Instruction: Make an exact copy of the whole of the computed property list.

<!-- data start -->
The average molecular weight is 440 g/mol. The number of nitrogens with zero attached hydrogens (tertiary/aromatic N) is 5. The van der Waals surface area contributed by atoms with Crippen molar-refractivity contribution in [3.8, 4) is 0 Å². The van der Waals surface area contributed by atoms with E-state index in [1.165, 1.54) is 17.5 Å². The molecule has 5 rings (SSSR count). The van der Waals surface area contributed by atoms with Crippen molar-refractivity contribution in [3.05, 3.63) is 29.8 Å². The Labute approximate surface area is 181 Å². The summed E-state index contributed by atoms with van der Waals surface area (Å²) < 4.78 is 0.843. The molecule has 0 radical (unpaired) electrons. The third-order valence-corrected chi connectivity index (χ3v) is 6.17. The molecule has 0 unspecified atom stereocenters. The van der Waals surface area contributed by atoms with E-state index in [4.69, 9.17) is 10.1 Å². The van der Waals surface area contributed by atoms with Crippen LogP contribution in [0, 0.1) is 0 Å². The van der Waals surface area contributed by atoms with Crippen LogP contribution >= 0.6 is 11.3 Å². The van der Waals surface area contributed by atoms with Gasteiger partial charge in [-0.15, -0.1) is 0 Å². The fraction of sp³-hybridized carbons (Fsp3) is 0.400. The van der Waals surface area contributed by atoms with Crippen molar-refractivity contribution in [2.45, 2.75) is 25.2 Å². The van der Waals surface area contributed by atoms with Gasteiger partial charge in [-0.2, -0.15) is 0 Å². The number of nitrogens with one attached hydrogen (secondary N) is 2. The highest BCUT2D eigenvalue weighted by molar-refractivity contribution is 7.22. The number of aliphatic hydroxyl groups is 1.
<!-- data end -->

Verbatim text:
The average molecular weight is 440 g/mol. The number of nitrogens with zero attached hydrogens (tertiary/aromatic N) is 5. The van der Waals surface area contributed by atoms with Crippen molar-refractivity contribution in [3.8, 4) is 0 Å². The van der Waals surface area contributed by atoms with E-state index in [1.165, 1.54) is 17.5 Å². The molecule has 5 rings (SSSR count). The van der Waals surface area contributed by atoms with Crippen molar-refractivity contribution in [3.05, 3.63) is 29.8 Å². The Labute approximate surface area is 181 Å². The summed E-state index contributed by atoms with van der Waals surface area (Å²) < 4.78 is 0.843. The molecule has 0 radical (unpaired) electrons. The third-order valence-corrected chi connectivity index (χ3v) is 6.17. The molecule has 0 unspecified atom stereocenters. The van der Waals surface area contributed by atoms with E-state index in [4.69, 9.17) is 10.1 Å². The van der Waals surface area contributed by atoms with Crippen LogP contribution in [0, 0.1) is 0 Å². The van der Waals surface area contributed by atoms with Crippen LogP contribution >= 0.6 is 11.3 Å². The van der Waals surface area contributed by atoms with Gasteiger partial charge in [-0.15, -0.1) is 0 Å². The fraction of sp³-hybridized carbons (Fsp3) is 0.400. The van der Waals surface area contributed by atoms with Crippen molar-refractivity contribution in [2.45, 2.75) is 25.2 Å². The van der Waals surface area contributed by atoms with Gasteiger partial charge in [-0.2, -0.15) is 0 Å². The number of nitrogens with one attached hydrogen (secondary N) is 2. The highest BCUT2D eigenvalue weighted by molar-refractivity contribution is 7.22. The number of aliphatic hydroxyl groups is 1.